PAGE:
It’s become common practice to sell secondhand smartphones, but we hardly ever think about selling the devices they’ve largely supplanted on a day-to-day basis.
Like smartphones, computers retain a diminishing percentage of their value with every passing year. Yet they’re rarely traded in or resold when a replacement device is acquired.
That’s partly because computers aren’t viewed as disposable in the same way phones are – paid for monthly and expected to last no more than two years.
A decent computer is often worth as much as a designer phone, both new and used, so why are we so reluctant to sell old Macs or PCs?
Is it safe to sell an old computer?
This is the key stumbling block for many people – the concept that a desktop computer or laptop might be loaded with personally identifiable information (PII) not to be trusted to a stranger.
Yet that contrasts with our willingness to sell a smartphone which probably conducted more internet searches and had more apps installed than any PC or Mac would in that time.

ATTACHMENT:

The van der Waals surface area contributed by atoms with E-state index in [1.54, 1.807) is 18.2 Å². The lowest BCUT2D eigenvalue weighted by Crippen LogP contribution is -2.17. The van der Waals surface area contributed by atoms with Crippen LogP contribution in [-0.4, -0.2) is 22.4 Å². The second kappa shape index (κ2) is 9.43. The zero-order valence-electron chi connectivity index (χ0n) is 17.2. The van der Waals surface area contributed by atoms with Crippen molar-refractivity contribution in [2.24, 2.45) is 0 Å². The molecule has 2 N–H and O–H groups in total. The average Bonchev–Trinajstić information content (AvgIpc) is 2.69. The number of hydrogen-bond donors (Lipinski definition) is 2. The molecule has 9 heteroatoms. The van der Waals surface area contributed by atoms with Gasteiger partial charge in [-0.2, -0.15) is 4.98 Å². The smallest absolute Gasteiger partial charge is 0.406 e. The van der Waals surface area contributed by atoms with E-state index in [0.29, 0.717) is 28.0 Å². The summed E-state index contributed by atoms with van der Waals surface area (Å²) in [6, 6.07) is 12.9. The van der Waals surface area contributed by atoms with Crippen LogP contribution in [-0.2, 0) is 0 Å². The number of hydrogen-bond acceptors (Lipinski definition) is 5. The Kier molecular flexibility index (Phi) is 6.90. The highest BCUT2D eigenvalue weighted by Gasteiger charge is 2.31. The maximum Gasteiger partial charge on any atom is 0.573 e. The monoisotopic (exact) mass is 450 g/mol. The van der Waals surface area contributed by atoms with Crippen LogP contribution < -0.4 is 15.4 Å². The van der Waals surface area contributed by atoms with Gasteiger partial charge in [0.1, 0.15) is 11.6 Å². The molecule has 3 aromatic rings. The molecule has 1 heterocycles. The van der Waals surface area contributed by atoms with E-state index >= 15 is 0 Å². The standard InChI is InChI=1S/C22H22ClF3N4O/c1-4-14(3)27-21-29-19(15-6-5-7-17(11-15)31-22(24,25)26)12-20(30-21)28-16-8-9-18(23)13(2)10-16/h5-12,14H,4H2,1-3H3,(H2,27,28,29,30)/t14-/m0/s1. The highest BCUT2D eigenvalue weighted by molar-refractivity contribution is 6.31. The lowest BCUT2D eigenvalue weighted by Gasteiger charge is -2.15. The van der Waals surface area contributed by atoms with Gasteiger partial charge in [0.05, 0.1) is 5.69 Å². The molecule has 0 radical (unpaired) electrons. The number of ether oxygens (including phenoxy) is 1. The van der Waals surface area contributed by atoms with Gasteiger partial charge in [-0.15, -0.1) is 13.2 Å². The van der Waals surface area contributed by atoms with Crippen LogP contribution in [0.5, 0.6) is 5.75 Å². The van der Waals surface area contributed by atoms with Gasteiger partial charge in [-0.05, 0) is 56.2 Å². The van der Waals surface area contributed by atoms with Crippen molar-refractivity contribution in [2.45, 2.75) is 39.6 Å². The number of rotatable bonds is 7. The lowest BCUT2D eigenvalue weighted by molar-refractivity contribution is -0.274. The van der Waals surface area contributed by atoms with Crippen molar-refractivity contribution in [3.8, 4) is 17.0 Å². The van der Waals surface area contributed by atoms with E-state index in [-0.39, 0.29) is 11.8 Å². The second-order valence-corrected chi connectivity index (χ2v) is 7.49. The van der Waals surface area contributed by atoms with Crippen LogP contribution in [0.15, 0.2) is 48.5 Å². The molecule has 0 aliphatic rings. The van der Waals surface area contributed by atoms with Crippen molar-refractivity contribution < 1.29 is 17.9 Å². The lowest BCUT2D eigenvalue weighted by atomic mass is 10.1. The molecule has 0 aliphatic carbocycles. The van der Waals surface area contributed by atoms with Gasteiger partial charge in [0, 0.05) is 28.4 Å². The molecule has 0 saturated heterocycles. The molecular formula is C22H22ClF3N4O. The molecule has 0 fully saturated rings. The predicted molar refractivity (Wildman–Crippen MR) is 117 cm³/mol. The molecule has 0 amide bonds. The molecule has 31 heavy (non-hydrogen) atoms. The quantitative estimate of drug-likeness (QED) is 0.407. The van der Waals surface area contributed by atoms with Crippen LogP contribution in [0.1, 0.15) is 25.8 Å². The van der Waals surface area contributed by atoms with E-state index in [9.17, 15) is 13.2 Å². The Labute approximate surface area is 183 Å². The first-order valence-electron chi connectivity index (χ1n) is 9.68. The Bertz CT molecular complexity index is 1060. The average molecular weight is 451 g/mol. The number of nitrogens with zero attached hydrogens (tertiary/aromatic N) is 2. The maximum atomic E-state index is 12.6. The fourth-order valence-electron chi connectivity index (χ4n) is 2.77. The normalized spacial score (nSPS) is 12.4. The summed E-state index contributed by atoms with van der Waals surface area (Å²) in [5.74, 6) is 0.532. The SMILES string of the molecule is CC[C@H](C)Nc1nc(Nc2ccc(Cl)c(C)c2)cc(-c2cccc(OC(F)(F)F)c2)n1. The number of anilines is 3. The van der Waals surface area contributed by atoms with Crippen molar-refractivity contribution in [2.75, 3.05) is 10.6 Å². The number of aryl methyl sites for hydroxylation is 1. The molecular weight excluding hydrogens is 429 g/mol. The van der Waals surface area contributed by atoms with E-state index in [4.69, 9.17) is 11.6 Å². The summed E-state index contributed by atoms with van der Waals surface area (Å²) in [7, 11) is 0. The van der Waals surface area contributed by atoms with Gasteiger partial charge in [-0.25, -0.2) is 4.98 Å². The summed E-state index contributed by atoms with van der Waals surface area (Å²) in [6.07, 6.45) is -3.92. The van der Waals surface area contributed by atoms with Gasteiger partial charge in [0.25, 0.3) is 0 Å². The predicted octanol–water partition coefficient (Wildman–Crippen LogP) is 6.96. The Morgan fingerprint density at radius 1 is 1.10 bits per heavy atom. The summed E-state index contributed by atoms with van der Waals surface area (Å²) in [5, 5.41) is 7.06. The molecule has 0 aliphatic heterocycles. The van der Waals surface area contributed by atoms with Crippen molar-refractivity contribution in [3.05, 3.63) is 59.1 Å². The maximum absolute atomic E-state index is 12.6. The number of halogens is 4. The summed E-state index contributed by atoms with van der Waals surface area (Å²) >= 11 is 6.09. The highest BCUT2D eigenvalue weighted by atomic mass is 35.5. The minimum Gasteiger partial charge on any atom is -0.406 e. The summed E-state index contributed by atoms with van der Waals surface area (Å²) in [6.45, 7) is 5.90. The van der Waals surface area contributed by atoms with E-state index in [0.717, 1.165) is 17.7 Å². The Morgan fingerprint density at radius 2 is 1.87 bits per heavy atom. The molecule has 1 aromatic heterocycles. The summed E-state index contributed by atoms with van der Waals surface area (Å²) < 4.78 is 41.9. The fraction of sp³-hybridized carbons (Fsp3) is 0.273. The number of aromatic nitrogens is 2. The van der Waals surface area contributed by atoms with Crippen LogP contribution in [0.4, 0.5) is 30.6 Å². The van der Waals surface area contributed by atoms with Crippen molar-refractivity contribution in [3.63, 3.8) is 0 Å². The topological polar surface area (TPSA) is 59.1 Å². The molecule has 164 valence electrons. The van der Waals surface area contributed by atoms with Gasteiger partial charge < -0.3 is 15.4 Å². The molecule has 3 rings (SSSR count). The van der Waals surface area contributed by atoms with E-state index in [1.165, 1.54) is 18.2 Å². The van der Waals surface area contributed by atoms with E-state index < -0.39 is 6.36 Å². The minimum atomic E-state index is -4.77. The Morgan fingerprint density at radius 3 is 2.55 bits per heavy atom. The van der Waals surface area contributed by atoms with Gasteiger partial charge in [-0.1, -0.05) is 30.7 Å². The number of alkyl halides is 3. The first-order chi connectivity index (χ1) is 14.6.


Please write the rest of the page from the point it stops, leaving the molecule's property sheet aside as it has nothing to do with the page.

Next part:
You might argue that smartphones are generally only posted to a reseller once a full factory reset has been conducted, but it’s equally easy to do this on a computer.
Biometric logon data, email histories, software installations and other such PII can be erased from a Windows 11 device by typing Reset into the Search bar and then clicking two buttons.
A factory reset is so effective, it may even extend the device’s lifespan and improve its day-to-day performance, should you subsequently decide to keep it.
Here are our tips for selling a secondhand computer safely and simply, with no unexpected complications further down the line…
Tips for selling a secondhand computer